Protective Puts vs. Collars: How Should You Hedge?

Determining whether you should use a protective put or collar to hedge your portfolio

by Mark Fightmaster

    Published on Oct 9, 2015 at 11:44 AM
    Updated on Jun 24, 2020 at 10:16 AM

    When you're looking to hedge against potential losses in a long stock position, you have a couple of alternatives. First, and perhaps most common, is the protective put. In this strategy, you buy long put options against your shares, which guarantee you a minimum exit price on the position (no matter how far the stock falls prior to expiration). Next we have the collar, which combines a protective put with a covered call. So, which strategy should you use to hedge?

    Protective Put

    The protective (or "married") put is a good, solid, utilitarian choice for most of your hedging needs. Whenever you'd like to limit the downside risk on a stock holding -- or even lock in some paper profits -- simply purchase one put option per 100 shares, aligning the strike price with your preferred minimum exit price on the shares. That way, if the stock falls below the strike before the options expire, you can exercise the option and unload the investment at your predetermined price.

    The primary downside to buying a protective put is that you might not need it. If the stock holds steady or rises, your option will expire worthless, and you'll forfeit the entire premium paid. Of course, since you're buying protective puts as a shareholder, continued strength in the stock can't really be viewed as a "negative" development.

    Collar

    Likewise, a collar offers insurance against a downside move in the stock, since it's partially comprised of a protective put. However, in this strategy, the presence of a covered call means you've also established an upside exit price on the shares. If the stock rises above the strike price of the sold call prior to expiration, you may be assigned. With this in mind, the collar is best suited for stocks you wouldn't mind parting with once they've reached a specific target price (which, ideally, should align with the strike of your sold call).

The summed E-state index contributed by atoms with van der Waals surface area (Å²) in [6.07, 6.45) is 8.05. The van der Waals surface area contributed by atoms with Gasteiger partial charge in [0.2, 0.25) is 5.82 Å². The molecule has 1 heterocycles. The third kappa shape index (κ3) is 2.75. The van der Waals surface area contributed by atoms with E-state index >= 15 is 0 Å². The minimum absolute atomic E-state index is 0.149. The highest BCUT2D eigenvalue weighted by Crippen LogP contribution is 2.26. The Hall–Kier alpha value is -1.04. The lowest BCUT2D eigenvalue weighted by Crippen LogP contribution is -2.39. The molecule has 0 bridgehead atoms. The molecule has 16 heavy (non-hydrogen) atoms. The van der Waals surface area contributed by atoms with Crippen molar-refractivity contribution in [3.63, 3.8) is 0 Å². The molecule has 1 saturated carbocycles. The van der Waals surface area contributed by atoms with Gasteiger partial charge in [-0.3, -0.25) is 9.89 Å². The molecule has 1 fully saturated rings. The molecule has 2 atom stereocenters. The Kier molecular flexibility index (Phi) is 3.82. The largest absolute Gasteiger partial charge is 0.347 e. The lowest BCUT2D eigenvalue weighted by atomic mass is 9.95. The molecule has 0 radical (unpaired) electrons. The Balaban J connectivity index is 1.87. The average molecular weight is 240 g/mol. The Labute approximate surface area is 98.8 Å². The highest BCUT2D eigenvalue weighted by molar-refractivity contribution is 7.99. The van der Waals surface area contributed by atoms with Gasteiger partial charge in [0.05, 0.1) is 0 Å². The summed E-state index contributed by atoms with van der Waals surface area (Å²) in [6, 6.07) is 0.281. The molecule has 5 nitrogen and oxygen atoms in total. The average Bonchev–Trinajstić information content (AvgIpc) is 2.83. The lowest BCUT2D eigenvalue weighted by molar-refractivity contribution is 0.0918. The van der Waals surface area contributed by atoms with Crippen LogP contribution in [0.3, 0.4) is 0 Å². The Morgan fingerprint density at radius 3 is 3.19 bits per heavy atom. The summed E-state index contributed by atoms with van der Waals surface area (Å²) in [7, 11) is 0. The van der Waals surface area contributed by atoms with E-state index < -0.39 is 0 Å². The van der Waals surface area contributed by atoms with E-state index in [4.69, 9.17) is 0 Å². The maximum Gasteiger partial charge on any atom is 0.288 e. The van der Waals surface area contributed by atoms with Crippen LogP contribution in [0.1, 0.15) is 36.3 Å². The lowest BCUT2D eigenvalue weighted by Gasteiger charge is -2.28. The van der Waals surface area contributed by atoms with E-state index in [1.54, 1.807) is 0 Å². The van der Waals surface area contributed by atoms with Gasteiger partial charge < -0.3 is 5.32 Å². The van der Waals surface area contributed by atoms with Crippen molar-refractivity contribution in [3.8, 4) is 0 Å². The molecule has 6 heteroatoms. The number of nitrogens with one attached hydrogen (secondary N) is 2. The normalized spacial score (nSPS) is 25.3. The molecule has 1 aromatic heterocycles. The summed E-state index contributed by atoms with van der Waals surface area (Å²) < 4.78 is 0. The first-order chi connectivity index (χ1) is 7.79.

While the prospect of saying goodbye to the shares is a potential con, the big pro to playing a collar is the reduced cost of entry relative to a lone protective put. With a collar, the premium you receive from selling the call helps to offset the price paid to buy the put. As a result, it's somewhat less expensive to hedge with a collar than a solo protective put.

    Which Way to Hedge?

    If you'd be heartbroken to lose a particular stock from your portfolio, it's probably best to play a protective put. That way, there's no risk of having the shares called away if they rally. On the other hand, if you wouldn't mind unloading your stake at the right price, a collar offers an economical method to limit your losses.


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